Keywords

American Civil War, Utah War, 1857, 1858, 1861, 1862, 1863, 1864, 1865, Brigham Young, Colonel Patrick Edward Connor, Indians, Native Americans, Mormon Trail, Overland Trail, telegraph, Morrill Anti-Bigamy Act of 1862, Abraham Lincoln, Lot Smith, Utah Cavalry Company, James Craig, Stephen S. Harding, Utah Territory, Harvey Coe Hullinger, Adjutant General Lorenzo Thomas, Utah militia, Robert T. Burton, Daniel H. Wells, Nauvoo Legion, William Hooper, Frank Fuller, U.S. Army, California Volunteers, Camp Douglas, Great Salt Lake City, Camp Floyd, Fort Crittenden, Henry W. Halleck, Mormon Church, LDS Church

Abstract

This chapter (from the 2015 book “Far Away in the West: Reflections on the Mormon Pioneer Trail” published by the Brigham Young University Religious Studies Center) sets the stage for Utah Territory’s role protecting the Mormon Trail during the Civil War by outlining the Utah War (1857-1858). This essay begins by comparing and contracting Washington, DC’s wartime interest in the trail with that of The Church of Jesus Christ of Latter-day Saints and Utah Territory. The essay then outlines the changing parties who were responsible for the trail between 1861 and 1865 – the U.S. Army (spring-summer 1861), no one (fall 1861 to spring 1862), Latter-day Saints (April-August 1862), and again the U.S. Army (from fall 1862 through the end of the Civil War).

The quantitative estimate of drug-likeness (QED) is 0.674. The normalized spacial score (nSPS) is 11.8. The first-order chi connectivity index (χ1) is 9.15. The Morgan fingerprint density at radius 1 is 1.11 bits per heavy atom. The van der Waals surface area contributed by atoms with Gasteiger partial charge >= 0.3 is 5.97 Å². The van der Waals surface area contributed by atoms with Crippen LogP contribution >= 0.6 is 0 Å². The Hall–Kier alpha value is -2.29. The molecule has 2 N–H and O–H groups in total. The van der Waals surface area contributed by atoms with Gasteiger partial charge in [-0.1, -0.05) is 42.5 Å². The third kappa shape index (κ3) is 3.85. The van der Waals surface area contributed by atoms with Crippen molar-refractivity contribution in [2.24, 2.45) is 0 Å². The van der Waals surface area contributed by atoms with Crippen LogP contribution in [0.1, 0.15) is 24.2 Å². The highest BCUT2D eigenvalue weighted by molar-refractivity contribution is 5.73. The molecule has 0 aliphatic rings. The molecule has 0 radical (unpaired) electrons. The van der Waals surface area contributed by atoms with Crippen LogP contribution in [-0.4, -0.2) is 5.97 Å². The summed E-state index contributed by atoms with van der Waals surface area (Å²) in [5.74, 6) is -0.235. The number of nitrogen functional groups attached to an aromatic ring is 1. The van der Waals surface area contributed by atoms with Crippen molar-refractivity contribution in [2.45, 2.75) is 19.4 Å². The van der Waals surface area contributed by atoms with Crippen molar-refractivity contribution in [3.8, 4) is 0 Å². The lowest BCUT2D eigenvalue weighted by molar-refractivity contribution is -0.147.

Original Publication Citation

Kenneth L. Alford, “Utah’s Role in Protecting the Mormon Trail during the Civil War” in Far Away in the West: Reflections on the Mormon Pioneer Trail, Scott C. Esplin, Richard E. Bennett, Susan E. Black, and Craig K. Manscill, eds. (Provo, Utah: Religious Studies Center, 2015), 205–230.

Document Type

Book Chapter

Publication Date

2015

Publisher

BYU Religious Studies Center

Language

English

College

Religious Education

Department

Church History and Doctrine

University Standing at Time of Publication

Associate Professor

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